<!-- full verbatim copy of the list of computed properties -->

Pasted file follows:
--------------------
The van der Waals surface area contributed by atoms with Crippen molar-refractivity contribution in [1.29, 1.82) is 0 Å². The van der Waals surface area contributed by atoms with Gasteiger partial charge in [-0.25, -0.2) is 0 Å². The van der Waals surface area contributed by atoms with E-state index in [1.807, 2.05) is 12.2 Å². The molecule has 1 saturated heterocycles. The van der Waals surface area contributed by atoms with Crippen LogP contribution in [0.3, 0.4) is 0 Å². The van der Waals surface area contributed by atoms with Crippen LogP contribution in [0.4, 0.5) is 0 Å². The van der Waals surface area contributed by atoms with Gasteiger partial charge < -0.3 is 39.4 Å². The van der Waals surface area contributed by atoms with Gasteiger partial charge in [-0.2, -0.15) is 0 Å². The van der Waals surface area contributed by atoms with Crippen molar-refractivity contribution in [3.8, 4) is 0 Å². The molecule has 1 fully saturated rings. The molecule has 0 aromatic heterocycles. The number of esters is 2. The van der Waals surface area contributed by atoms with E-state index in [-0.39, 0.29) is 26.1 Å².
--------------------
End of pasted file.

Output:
The van der Waals surface area contributed by atoms with Crippen molar-refractivity contribution in [1.29, 1.82) is 0 Å². The van der Waals surface area contributed by atoms with Gasteiger partial charge in [-0.25, -0.2) is 0 Å². The van der Waals surface area contributed by atoms with E-state index in [1.807, 2.05) is 12.2 Å². The molecule has 1 saturated heterocycles. The van der Waals surface area contributed by atoms with Crippen LogP contribution in [0.3, 0.4) is 0 Å². The van der Waals surface area contributed by atoms with Crippen LogP contribution in [0.4, 0.5) is 0 Å². The van der Waals surface area contributed by atoms with Gasteiger partial charge < -0.3 is 39.4 Å². The van der Waals surface area contributed by atoms with Gasteiger partial charge in [-0.2, -0.15) is 0 Å². The van der Waals surface area contributed by atoms with Crippen molar-refractivity contribution in [3.8, 4) is 0 Å². The molecule has 1 fully saturated rings. The molecule has 0 aromatic heterocycles. The number of esters is 2. The van der Waals surface area contributed by atoms with E-state index in [-0.39, 0.29) is 26.1 Å².